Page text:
Week 3. Western theories of Chinese history


Discuss the occurrence of social mobilization and collective action in Chinese history.  What factors were most important in the mobilization of peasants or urban dwellers in different periods of Chinese social unrest?  What are the most convincing theories of peasant rebellion?




Discuss the factors that are most important in setting the course of China's economic development in the late imperial times. Factors that you might consider could include: population dynamics, features of the state, relationships to powerful external states, the nature of the property system, or the discovery and diffusion of technology. Is China's economic development from 1800 to 2000 a process that can be explained in terms of a few simple factors? Or it is a more contingent and variable process?


Outline of topics and readings

Lectures will be presented in the context of a powerpoint presentation on the day's topic. The presentation will be made available to the class before it is presented. Readings are divided into "Core" readings that everyone should do, and "Extended" readings that advanced students will wish to complete.

Class sessions will be organized in two-hour blocks. The first hour will be devoted to a lecture presentation of the topic, and the second hour will be an organized discussion of these ideas. In order to gain the best benefit possible in the discussion period, I will ask groups of students to work together to formulate some questions. Then each group will have a few minutes to present its questions for discussion by the professor and other members of the class.

Introduction to course--themes and topics


A. Explanation in the social sciences

Lecture 1. The philosophy of social science audio


Core: MMC: introduction; "Objectivity, Truth, and Method in Anthropology". Encyclopedia entries: "Philosophy of Social Science," "Verification," "Explanation," "Falsifiability"
Extended: VSE: chapter 1 ("Introduction"); MMC: chapter 9 ("Evidence and Objectivity in the Social Sciences")

Lecture 2. Causal explanation in the social sciences audio


Core: MMC: chapter 10 ("Causal Explanation in the Social Sciences"); encyclopedia entries "Scientific Realism," "Causal Mechanisms"
Extended: VSE: chapter 2 ("Causal Analysis"); "Transport as a causal factor in history"


Lecture 3. The theory of microfoundations audio


Core: VSE: chapter 3 ("Rational Choice Theory"); MMC: chapter 1 ("Microfoundations of Marxism")
Extended: VSE: chapter 5 ("Functional and Structural Explanation"); MMC: chapter 4 ("Rational-Choice Theory and Asian Studies"), chapter 5 ("Collective Action and the Traditional Village")

Lecture 4. Frameworks of the social sciences audio


Core: VSE: chapter 9 ("Methodological Individualism"), chapter 11 ("Towards Methodological Pluralism")
Extended: MMC: chapter 12 ("On the Scope and Limits of Generalization in the Social Sciences"); "Explaining Large-Scale Historical Change"; "Beyond Positivism: Toward a Methodological Pluralism for the Social Sciences"


B. Analytical Marx Studies

Lecture 5. What is "Analytical Marxism"? audio


Core: TSM: introduction, chapter 5 ("Explanation"); "Marxism and Method"
Extended: TSM: chapter 1 ("Naturalism and Capital"); "Rationality, ideology, and morality in Marx's social theory"


Lecture 6. Historical materialism reconsidered audio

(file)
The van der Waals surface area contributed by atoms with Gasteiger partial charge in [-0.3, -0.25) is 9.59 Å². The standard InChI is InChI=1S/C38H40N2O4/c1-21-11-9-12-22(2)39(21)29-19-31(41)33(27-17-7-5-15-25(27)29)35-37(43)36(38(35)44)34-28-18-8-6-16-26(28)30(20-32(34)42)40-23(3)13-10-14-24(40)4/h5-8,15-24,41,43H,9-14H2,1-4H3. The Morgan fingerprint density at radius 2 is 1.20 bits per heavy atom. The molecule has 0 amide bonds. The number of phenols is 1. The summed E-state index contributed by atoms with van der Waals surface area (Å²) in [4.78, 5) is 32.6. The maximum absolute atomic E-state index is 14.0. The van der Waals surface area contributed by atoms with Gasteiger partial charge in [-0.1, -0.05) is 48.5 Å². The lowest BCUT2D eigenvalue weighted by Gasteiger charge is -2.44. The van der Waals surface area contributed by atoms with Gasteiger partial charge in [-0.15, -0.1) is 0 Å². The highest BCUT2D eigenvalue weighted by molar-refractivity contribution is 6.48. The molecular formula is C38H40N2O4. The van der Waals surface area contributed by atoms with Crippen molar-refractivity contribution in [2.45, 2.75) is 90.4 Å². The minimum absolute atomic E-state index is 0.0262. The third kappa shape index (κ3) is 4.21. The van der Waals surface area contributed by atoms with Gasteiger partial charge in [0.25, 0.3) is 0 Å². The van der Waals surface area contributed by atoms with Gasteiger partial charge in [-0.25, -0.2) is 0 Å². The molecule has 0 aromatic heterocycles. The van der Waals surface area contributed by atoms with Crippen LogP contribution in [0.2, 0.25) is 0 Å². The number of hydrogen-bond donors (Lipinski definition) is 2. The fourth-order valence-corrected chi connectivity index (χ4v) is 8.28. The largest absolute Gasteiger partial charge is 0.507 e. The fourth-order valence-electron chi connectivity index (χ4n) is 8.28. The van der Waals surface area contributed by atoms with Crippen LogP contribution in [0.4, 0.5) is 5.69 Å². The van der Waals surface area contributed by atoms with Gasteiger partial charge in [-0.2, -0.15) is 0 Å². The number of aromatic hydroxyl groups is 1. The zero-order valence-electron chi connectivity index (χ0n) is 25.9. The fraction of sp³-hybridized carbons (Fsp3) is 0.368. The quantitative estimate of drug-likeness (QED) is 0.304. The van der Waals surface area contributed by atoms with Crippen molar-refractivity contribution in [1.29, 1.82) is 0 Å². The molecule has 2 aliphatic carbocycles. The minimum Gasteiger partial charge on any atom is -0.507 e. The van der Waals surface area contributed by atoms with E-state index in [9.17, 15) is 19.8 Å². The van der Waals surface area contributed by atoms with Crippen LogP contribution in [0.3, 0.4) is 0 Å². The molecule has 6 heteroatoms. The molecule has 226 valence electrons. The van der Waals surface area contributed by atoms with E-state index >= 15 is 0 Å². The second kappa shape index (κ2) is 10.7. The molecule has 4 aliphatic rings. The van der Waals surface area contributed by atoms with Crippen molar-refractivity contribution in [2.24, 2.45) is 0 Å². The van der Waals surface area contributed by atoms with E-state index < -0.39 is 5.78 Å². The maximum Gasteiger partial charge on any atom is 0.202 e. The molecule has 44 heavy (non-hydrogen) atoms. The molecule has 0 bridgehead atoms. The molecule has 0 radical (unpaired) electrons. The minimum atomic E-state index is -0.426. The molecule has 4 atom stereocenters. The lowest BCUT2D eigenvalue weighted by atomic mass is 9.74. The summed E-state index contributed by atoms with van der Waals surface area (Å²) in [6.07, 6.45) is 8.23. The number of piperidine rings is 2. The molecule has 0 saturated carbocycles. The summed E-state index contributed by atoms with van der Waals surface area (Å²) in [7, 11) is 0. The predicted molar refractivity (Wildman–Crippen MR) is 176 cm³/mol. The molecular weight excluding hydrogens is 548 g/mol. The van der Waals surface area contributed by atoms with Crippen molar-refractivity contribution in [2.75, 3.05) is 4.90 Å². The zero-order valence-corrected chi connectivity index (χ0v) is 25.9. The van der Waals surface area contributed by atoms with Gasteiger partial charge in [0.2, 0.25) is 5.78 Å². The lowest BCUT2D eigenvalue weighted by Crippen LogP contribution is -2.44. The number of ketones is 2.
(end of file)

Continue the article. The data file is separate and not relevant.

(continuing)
Core: TSM: chapter 2 ("Historical Materialism and Capital")
Extended: VSE: chapter 6 ("Materialism")

Lecture 7. Marx's Capital as a social science audio


Core: TSM: chapter 3 ("Marx's Economic Analysis"), conclusion
Extended: TSM: chapter 6 ("Evidence and Justification")


Lecture 8. Marx's theory of class and modern restatements audio

Readings: MMC: chapter 3 ("Marxism and Popular Politics")


C. China Studies -- Theoretical frameworks in Asian studies

Lecture 9. The moral economy debate audio


Core: UPC: chapter 1 ("Preliminaries"), chapter 2 ("The Moral Economy Debate")
Extended: "Mentalities, Identities, and Practices"; VSE: chapter 7 ("Economic Anthropology")

Lecture 10. Theories of rebellion: a case study of competing theoretical frameworks audio

Readings: UPC: chapter 5 ("Theories of Peasant Rebellion")

Lecture 11. Institutions, organizations, and knowledge systems audio


Core: MMC: chapter 8 ("The High-Level Equilibrium Trap"); "Development Traps in Traditional and Modern China"
Extended: MMC: chapter 7 ("The Brenner Debate")


Lecture 12. Population, technology and economic change in China's history audio


Core: UPC: chapter 4 ("The Breakthrough Debate"); "Eurasian Historical Comparisons"
Extended: "New Perspectives on the Chinese Rural Economy, 1885-1935"


D. Ethical issues in global economic development

Lecture 13. Human capabilities and freedom audio

Readings: PWP: chapter 1 ("Welfare, Well-being, and Needs"), chapter 2 ("What is Economic Development?")

Lecture 14. Distributive features of economic development audio

Readings: PWP: chapter 4 ("Justice")

Lecture 15. Environmental justice and democracy

Readings: PWP: chapter 7 ("Development and the Environment"), chapter 8 ("Democracy and Development")

Lecture 16. Towards a global civil society

Readings: PWP: chapter 6 ("Aid, Trade, and the Global Economy"), conclusion

Texts (all authored by Daniel Little)

TSM The Scientific Marx (University of Minnesota, 1986)
VSE Varieties of Social Explanation: An Introduction to the Philosophy of Social Science (Westview Press, 1991)
UPC Understanding Peasant China: Case Studies in the Philosophy of Social Science (Yale University Press, 1989)
MMC Microfoundations, Method and Causation: On the Philosophy of the Social Sciences (Transaction Publishers, 1998)
PWP Paradox of Wealth and Poverty: Mapping the Ethical Dilemmas of Global Development (Westview Press, 2003)



Rationality, Rational Choice, and Collective Action
Philosophy of Social Science and Economics
Philosophy of Science
Causal Explanation and Inquiry
History of Technology and Business
Economic History
China (Economic and Social History)
Asia (excluding China)
Economic Development and Ethics

Analytical Marxism